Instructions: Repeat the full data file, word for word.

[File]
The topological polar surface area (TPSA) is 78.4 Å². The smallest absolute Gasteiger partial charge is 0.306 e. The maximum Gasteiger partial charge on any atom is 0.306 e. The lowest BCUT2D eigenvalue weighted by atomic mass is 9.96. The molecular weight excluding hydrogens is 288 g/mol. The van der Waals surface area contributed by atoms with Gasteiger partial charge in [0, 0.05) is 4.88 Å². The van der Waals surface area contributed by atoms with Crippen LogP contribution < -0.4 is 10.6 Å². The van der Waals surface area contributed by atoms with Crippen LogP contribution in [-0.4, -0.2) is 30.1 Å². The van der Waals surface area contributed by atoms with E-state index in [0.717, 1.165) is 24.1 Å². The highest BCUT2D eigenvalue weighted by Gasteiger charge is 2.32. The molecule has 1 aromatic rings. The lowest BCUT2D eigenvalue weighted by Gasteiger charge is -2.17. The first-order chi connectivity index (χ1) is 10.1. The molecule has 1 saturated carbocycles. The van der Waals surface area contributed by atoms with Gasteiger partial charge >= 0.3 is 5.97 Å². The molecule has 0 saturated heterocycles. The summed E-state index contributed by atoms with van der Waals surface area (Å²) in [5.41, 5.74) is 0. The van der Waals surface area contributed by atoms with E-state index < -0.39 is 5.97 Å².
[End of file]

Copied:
The topological polar surface area (TPSA) is 78.4 Å². The smallest absolute Gasteiger partial charge is 0.306 e. The maximum Gasteiger partial charge on any atom is 0.306 e. The lowest BCUT2D eigenvalue weighted by atomic mass is 9.96. The molecular weight excluding hydrogens is 288 g/mol. The van der Waals surface area contributed by atoms with Gasteiger partial charge in [0, 0.05) is 4.88 Å². The van der Waals surface area contributed by atoms with Crippen LogP contribution < -0.4 is 10.6 Å². The van der Waals surface area contributed by atoms with Crippen LogP contribution in [-0.4, -0.2) is 30.1 Å². The van der Waals surface area contributed by atoms with E-state index in [0.717, 1.165) is 24.1 Å². The highest BCUT2D eigenvalue weighted by Gasteiger charge is 2.32. The molecule has 1 aromatic rings. The lowest BCUT2D eigenvalue weighted by Gasteiger charge is -2.17. The first-order chi connectivity index (χ1) is 10.1. The molecule has 1 saturated carbocycles. The van der Waals surface area contributed by atoms with Gasteiger partial charge >= 0.3 is 5.97 Å². The molecule has 0 saturated heterocycles. The summed E-state index contributed by atoms with van der Waals surface area (Å²) in [5.41, 5.74) is 0. The van der Waals surface area contributed by atoms with E-state index < -0.39 is 5.97 Å².